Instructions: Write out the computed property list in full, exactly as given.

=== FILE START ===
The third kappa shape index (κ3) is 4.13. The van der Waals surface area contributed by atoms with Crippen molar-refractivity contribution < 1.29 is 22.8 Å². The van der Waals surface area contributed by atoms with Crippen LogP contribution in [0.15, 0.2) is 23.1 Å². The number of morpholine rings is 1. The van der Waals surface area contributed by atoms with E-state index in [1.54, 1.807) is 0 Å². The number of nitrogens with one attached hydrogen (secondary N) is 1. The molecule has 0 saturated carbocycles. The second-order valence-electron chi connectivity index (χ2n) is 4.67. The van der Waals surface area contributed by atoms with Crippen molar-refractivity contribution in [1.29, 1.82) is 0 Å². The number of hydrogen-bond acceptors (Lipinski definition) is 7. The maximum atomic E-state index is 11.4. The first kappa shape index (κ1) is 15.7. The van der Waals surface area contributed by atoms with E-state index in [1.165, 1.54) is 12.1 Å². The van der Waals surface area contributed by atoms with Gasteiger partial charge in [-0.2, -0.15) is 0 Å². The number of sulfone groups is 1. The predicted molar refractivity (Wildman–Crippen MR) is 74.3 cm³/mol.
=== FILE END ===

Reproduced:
The third kappa shape index (κ3) is 4.13. The van der Waals surface area contributed by atoms with Crippen molar-refractivity contribution < 1.29 is 22.8 Å². The van der Waals surface area contributed by atoms with Crippen LogP contribution in [0.15, 0.2) is 23.1 Å². The number of morpholine rings is 1. The van der Waals surface area contributed by atoms with E-state index in [1.54, 1.807) is 0 Å². The number of nitrogens with one attached hydrogen (secondary N) is 1. The molecule has 0 saturated carbocycles. The second-order valence-electron chi connectivity index (χ2n) is 4.67. The van der Waals surface area contributed by atoms with Crippen molar-refractivity contribution in [1.29, 1.82) is 0 Å². The number of hydrogen-bond acceptors (Lipinski definition) is 7. The maximum atomic E-state index is 11.4. The first kappa shape index (κ1) is 15.7. The van der Waals surface area contributed by atoms with E-state index in [1.165, 1.54) is 12.1 Å². The van der Waals surface area contributed by atoms with Gasteiger partial charge in [-0.2, -0.15) is 0 Å². The number of sulfone groups is 1. The predicted molar refractivity (Wildman–Crippen MR) is 74.3 cm³/mol.